But none of these things prove he is ‘winning’. I’m sure he really does wake up some Monday mornings, look at the week stretching out in front of him and think, 'I wish I could stay at home.' His jealousy is just as valid as mine. But all he gets is me dismissing this as ridiculous, telling him how hard it is at home and reiterating that he has NO IDEA. I’m not wrong in that assertion – he doesn't have any idea what being at home with two kids under three all day every day for months on end is like. He has never had to do it. But that’s not really his fault. By the same token I don't really know what working full time and coming home to Hurricane Wife (and surrounding devastation) is like either. In the hardest of my maternity leave months I often forgot to even ask how his day had been. It might have been shit. I was too busy instantly offloading the full breakdown of reasons my day had been horrific, reasons my day had been ten times harder, reasons he had already heard in abusive sweary texts sent earlier in the day. Texts like:

I’d rather be a bin lady than deal with this shit.

Kill. Me. Now. Don’t phone me at lunch I’ve got nothing nice to say.

Where are you? Text me the moment you leave. You need to pick up nappies – I couldn’t even get to the shop because they’ve done nothing but play up like twats ALL day.


Actual texts. Not proud.

I text when I feel compelled to text which unfortunately tends to be when I have gone off on one. Such messages aren’t a balanced view of the situation at all – I have plenty of great days, just me and the boys hanging out, that never make the text message edit, bar the odd token WhatsApp picture of them on a tractor at a farm park. Sure, I moan about my days ‘off’ – the midweek ones especially. But even for die-hard work fans there are benefits to being at home. Sometimes it is the better deal. On top of the summer sun and catching up with friends and extra cuddles (the non-snotty ones) there is something undeniably liberating about being master of your own schedule on the days you are not at work. If you choose to, you can simply decide at 2pm on a Tuesday that you fancy a trip to the library. And go. Admittedly you won't get there until 4pm because it is impossible to leave the sodding house in less than 90 minutes... but to a certain extent, you decide what you do with your time. It's the kids who roll the behaviour dice and decide how successful that outing is (some of my less than successful outings in chapter XX). You still answer to somebody, but the boss or bosses breathing down your neck are much smaller. And can be bribed with raisins. 

I feel I should add at this point that I am writing purely based on the dynamic in my house. This isn’t a sweeping generalisation that the mum of the household is at home on kids duty more than the dad is – this is often not be the case. It might be the other way around. You might be in a same-sex marriage where it is not ‘Her vs Him’ at all. You might both work full-time. You might both work part-time. You might be a single parent.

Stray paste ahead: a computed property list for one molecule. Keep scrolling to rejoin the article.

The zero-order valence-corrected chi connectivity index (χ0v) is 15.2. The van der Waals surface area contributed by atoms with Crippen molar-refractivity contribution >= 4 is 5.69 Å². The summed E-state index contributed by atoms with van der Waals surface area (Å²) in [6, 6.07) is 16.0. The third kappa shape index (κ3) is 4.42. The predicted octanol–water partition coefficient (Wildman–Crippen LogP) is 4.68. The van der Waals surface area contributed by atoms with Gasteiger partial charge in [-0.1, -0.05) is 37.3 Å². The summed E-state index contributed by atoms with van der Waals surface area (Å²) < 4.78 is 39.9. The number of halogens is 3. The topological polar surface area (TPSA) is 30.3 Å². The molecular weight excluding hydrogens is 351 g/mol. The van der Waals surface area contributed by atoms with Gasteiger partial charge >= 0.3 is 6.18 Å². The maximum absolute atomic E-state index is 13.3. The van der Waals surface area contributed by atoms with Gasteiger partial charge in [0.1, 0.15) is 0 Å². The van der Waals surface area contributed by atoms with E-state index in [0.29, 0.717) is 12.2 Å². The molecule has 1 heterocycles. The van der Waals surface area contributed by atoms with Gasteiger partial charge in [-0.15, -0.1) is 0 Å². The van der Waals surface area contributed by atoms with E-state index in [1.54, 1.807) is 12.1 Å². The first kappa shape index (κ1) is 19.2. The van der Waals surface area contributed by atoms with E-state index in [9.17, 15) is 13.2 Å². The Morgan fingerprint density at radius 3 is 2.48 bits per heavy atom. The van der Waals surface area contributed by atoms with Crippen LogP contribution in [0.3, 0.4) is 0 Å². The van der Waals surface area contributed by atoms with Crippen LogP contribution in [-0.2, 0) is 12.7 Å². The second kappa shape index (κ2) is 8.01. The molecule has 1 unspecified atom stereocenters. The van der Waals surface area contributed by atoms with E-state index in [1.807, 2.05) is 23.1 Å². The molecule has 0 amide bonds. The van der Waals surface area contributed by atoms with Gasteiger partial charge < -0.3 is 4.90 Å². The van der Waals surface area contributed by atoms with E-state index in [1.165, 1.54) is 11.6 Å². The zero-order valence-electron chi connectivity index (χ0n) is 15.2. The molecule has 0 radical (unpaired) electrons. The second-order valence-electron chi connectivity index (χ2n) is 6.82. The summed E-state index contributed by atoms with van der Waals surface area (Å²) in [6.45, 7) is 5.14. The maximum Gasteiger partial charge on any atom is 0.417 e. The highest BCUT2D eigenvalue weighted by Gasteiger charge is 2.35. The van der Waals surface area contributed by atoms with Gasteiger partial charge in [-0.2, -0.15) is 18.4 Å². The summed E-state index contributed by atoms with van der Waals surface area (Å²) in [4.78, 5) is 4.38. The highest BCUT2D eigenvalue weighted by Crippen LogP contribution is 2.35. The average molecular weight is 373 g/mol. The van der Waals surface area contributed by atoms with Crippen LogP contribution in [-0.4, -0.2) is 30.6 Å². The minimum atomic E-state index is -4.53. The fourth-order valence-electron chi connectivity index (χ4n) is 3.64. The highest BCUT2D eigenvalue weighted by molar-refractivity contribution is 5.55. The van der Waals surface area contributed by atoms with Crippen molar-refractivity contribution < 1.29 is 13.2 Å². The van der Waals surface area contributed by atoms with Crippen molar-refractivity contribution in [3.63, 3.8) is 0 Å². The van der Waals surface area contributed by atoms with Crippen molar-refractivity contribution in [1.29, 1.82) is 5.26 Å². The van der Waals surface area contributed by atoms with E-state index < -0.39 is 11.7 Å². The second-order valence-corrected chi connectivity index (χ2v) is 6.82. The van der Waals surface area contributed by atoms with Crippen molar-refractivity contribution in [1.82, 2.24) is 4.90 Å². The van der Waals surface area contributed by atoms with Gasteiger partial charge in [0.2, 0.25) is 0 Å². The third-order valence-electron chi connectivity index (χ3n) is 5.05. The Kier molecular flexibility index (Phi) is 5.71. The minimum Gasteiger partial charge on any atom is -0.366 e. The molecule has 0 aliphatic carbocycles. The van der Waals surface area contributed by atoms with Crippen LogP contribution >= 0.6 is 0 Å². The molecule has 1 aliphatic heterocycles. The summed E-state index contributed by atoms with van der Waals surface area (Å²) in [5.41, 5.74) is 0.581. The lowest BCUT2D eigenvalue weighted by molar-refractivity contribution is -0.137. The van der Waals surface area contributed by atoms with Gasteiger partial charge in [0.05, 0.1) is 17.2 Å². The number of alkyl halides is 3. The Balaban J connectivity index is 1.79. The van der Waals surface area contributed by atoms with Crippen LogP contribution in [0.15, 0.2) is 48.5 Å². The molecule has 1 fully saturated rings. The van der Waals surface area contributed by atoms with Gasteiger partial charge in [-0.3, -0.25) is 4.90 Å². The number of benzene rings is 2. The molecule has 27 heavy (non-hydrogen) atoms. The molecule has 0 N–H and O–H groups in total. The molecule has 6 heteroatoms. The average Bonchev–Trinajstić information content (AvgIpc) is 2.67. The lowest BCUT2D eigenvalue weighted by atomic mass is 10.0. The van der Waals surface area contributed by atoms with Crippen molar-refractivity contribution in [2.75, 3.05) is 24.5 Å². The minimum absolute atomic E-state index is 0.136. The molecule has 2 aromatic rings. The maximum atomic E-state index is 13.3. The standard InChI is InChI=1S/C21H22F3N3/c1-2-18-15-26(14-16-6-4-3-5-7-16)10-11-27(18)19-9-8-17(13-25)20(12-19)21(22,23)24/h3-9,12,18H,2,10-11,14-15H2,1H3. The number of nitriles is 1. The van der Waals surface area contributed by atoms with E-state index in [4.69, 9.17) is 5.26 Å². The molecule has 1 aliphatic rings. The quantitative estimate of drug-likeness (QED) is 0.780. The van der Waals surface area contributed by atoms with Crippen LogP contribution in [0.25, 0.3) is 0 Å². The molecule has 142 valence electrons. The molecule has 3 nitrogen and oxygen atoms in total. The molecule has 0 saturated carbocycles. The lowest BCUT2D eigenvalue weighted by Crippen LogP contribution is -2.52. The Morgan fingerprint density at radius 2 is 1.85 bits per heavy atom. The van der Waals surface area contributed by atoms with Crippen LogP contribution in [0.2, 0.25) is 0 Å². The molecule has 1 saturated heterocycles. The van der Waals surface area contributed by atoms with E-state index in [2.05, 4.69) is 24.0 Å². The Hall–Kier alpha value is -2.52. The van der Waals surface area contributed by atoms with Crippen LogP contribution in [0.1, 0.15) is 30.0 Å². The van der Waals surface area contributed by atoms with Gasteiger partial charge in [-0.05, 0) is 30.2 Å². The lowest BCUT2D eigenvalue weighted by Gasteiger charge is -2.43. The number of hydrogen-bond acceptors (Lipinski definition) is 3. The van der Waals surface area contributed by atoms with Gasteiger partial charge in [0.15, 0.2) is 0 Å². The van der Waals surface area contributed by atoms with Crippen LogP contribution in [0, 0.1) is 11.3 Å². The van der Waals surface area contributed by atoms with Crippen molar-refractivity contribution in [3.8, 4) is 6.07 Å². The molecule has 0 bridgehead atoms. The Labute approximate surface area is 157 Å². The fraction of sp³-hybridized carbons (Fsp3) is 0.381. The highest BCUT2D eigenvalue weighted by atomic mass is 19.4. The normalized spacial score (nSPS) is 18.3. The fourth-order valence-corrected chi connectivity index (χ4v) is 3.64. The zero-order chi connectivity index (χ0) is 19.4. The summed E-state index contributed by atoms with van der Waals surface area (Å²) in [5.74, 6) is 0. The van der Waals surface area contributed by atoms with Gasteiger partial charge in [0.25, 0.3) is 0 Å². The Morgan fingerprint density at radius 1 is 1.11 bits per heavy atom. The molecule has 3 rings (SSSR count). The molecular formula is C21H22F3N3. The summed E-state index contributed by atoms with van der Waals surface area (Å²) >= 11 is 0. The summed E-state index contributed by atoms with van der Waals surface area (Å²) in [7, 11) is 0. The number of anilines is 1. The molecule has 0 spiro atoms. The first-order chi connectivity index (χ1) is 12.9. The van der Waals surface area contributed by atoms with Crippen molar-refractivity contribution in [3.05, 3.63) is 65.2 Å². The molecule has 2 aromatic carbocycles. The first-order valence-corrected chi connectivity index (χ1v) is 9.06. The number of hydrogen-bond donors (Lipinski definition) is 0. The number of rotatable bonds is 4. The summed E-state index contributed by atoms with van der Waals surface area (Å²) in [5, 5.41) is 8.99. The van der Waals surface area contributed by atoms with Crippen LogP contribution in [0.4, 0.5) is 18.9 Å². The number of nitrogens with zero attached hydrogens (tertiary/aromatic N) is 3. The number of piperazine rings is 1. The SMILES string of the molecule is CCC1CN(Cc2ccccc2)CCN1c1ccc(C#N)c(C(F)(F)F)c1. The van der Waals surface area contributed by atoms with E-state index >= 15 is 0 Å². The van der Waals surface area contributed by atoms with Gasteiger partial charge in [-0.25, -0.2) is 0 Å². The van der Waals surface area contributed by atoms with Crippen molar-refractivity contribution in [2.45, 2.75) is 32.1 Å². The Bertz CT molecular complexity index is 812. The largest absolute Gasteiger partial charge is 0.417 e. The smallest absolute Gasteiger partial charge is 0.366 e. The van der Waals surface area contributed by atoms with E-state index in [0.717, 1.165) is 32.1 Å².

Hats off to you all.

So maybe the grass really isn't always greener on the work side. Some days it is. Some days it isn't. Some days one of you has a distinct advantage. Some days you both lose. The only certainty is that unless you are genuinely considering addressing the work/home divide (and re-allocating roles), the constant 'my day is shitter than yours' debate could roll on forever, which doesn't help anyone. What has so far proved more helpful is to crack open a bottle of wine on Friday night and agree we’ve both had a hard week. This promotes a feeling of solidarity, and there’s wine – everybody wins.

Important notes for the worker

•  If the baby is teething or if anybody at home is poorly, you definitely have the better deal being at work. 

•  Don't pretend you have any idea what it is like to take a crying baby to the doctor’s for his injections accompanied by a toddler who has switched to arsehole mode. Truly, she has lived through hell that day. 

•  If she is having a ‘moment’, cut her some slack. She doesn't really hate you. Or the kids. Or the house. Or her life. But she is at (temporary) breaking point. Those abusive sweary text messages aren't her new hobby but sometimes she can't stop herself. Sometimes she doesn’t know what else to do. Don't sigh. In fact, on those days, it's sometimes best not to breathe near her. It's nothing personal, but she might want to smack you in the face. 

•  Finally, never ever ask what she has been doing all day. Or if your work shirts have been washed. She hasn't even washed herself. You know where the washing machine is.

And for those holding the fort at home...

I know it's bloody annoying when he says, 'But I've been at work all day', but he has been at work. All day. And he never ever gets to sunbathe during toddler nap time. Or watch Judge Rinder in his PJs on a Thursday. Or meet a friend for coffee and cake at the library. Just admit that there are some small perks. Although if my husband is reading this, I know how hard you work but I think we could just agree being at home is a teeny tiny bit harder and that buying wine and/or making me a cup of tea is the least you can do. In return I’ll try and stop swearing in shouty capitals.

Sign up to the Penguin Newsletter

For the latest books, recommendations, author interviews and more